The Wilder Foundation is a non-profit social services organization that combines direct service, research and community initiatives to address the needs of vulnerable people in St. Paul and the surrounding area. They also do research about the needs facing our communities. One of those areas of research is homelessness in Minnesota. Since 1991, they have conducted a comprehensive statewide study every three years engaging the assistance of nearly 1,000 volunteers. A month ago, a handful of people from my church had the privilege of being among those volunteers.
We were provided with detailed training materials and were also invited to an in-person session. During the study, which occurs over a 24-hour period of time to capture an unduplicated view, volunteers are sent to 400 emergency shelters and transitional housing facilities throughout the state. There are also volunteers on the street, some going to non-shelter locations such as encampments and abandoned buildings while others ride city busses through the night, giving bus passes to homeless teens and urging them to go to an interview site. Each individual interviewed is paid $5 cash. Three years ago 4800 people were interviewed across the state and the study found that homelessness had risen 25% from 2006. The youngest person interviewed was 11 years old. The youngest ever interviewed since the project began was nine. I was stunned to learn that children that young were fending for themselves.
I was sent to a transitional housing facility. At the training I’d learned that transitional housing typically allows a three to nine-month stay and occasionally as long as 24 months. Emergency shelters allow 30-day stays.
As I drove to the facility where I would spend five hours, I was nervous. I had no idea what to expect, what the people would be like or if it would be scary. I wanted to do a good job for Wilder and I wanted to be fully present for each person I’d encounter.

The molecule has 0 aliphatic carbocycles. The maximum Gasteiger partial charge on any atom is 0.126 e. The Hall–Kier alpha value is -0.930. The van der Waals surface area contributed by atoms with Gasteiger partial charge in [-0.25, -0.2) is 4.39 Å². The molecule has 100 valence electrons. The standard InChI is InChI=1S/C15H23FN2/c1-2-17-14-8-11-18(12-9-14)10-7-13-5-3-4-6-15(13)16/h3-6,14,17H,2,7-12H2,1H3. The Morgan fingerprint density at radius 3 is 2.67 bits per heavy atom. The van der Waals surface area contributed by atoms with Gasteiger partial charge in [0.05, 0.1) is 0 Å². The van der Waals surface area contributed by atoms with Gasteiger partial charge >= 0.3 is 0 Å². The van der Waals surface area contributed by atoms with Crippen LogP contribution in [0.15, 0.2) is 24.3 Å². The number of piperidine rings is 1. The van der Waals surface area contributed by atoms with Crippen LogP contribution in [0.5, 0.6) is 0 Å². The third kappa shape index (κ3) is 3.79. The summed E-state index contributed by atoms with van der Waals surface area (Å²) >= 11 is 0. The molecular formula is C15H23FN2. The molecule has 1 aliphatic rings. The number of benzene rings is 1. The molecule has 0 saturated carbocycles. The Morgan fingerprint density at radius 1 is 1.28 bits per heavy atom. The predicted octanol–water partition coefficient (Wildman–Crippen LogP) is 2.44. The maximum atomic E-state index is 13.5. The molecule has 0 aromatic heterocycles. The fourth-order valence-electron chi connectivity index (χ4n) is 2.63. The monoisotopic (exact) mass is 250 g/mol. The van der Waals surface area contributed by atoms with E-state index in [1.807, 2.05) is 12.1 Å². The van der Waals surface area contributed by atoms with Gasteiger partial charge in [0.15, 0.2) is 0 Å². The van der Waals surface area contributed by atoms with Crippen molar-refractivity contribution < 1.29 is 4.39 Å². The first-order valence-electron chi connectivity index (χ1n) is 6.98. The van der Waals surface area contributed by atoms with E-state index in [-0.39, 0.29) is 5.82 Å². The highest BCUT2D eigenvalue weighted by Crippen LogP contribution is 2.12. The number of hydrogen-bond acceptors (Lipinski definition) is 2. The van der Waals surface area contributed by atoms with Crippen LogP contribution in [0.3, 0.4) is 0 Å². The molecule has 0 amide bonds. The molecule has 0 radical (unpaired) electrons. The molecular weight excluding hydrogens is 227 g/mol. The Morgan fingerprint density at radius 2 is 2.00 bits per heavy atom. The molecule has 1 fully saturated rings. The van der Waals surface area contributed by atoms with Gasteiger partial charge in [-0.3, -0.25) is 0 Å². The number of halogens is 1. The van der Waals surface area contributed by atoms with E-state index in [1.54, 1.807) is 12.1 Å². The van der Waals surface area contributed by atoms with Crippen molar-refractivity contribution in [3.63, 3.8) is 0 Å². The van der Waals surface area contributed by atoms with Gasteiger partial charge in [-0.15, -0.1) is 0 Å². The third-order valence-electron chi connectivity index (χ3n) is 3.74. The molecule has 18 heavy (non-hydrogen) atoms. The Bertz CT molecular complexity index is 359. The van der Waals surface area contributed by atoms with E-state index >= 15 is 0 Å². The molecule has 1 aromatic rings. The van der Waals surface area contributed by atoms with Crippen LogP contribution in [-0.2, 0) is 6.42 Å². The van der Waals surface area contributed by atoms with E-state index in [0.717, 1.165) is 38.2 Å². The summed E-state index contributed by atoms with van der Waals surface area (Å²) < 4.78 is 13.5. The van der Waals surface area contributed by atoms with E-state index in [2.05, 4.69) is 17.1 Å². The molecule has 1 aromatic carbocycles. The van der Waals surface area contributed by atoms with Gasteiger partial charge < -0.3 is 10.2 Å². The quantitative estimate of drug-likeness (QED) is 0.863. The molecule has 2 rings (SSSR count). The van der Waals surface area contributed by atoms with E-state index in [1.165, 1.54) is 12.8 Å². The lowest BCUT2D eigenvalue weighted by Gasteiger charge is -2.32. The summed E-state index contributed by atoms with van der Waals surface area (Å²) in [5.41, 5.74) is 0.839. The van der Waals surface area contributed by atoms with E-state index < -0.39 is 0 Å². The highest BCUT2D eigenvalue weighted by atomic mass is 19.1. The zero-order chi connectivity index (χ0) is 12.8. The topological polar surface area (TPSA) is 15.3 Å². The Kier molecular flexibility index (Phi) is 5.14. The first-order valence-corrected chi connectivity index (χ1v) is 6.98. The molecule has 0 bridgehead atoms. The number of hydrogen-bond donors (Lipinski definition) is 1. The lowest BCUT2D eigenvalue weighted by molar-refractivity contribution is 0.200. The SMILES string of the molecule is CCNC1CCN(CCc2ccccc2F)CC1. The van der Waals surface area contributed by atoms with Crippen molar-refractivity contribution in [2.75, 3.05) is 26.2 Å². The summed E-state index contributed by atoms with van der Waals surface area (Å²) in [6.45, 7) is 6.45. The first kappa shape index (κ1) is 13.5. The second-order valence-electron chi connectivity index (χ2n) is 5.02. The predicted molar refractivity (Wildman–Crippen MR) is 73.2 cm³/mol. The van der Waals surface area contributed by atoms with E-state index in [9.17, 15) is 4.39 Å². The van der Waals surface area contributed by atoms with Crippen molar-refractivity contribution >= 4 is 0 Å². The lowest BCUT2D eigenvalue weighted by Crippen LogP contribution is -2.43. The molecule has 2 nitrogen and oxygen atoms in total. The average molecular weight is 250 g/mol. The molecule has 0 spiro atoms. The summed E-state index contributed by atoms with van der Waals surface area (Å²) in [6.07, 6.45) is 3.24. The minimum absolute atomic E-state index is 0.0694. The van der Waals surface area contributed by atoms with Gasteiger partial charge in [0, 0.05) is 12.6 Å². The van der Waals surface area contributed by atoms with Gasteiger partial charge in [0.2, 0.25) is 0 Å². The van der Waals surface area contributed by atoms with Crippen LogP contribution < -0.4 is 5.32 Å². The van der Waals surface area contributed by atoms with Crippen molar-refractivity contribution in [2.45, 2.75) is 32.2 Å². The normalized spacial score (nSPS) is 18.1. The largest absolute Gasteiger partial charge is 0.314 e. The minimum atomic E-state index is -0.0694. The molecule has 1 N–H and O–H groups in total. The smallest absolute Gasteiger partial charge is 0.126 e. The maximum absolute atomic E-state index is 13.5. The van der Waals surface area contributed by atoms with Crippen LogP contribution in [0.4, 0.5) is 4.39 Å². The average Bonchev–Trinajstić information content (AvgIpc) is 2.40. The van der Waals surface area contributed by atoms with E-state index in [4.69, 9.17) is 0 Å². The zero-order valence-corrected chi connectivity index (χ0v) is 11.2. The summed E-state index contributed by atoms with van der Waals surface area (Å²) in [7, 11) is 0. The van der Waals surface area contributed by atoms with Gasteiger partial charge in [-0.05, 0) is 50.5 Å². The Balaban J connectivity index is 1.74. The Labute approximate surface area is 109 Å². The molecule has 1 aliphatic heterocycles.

The interview form is incredibly detailed with 130 questions and can take an hour to go through. My interviews took place in the facility’s dining hall where we sat in a booth across from each other. I interviewed five people— Larry, Cheryl, Rick, Darren and Don.* Three black men. One white woman. One Hispanic man. They ranged in age from 41 to 59. The interview questions are highly personal. There are questions about sources of income for the month (will you get money from relatives or friends, from donating blood, begging on the street, or engaging in sexual activity). The only source of income for each of those I met with was $92 per month from General Assistance. There are questions about physical health (do you have hepatitis, HIV, diabetes, sexually transmitted diseases), about mental health (have you been diagnosed as schizophrenic, bipolar, or having PTSD), about your home life, about abuse as a child or adult, if you’d ever considered suicide (two had), when you had last spoken to a relative. There were questions about drug and alcohol abuse, job history and barriers to employment and whether you consider yourself an alcoholic.
Each of my five folks had had had issues with alcohol at some point in time and had been in detox (from one time to 20 times for one man) and they each dealt with mental health issues as well. Each had been homeless for a long period (from two years to more than five) and to my surprise, each had been in touch with a relative within the week. They all had at least a high school education or GED and two had attended college with one being a college grad. Each came from a seemingly normal childhood home. I saw in none of them any “attitude” about their situation, no blame or anger or evidence of a victim mentality. They were well spoken, pleasant, patient, and were thoughtful and candid in their answers. They were polite and respectful and every one had a sense of humor. They were regular people who happened to be homeless
I don’t know specifically how Larry, Cheryl, Rick, Darren or Don became homeless. I only got a brief glimpse into their lives. I had the privilege of sitting with them for an hour and looking into their eyes as they answered questions, and I was certain that the depth of each of their stories is profound. I have thought of them often. As we approach Thanksgiving, I wonder where they will be. As I plan my turkey dinner and know I’ll be with family and friends in the comfort of a home filled with the stuff of life that gives me safety and comfort and pleasure, I continue to think of them. Will they eat at the housing facility. Will the relative that each had spoken to have them over for dinner. Or will they they be alone. Will they ever have a real home again. What will be the turning point to that end. What help do they need. What can I do? What can we do? The words of Jesus come to mind. “As you did it to one of the least of these my brethren, you did it to me.”
The experience was humbling and thought-provoking. It filled me with gratitude for what I have and with sadness for the many who have so little.
In 2010, there were an estimated 7900 homeless people in Minnesota. The challenge before us is huge.
*Names changed to protect confidentiality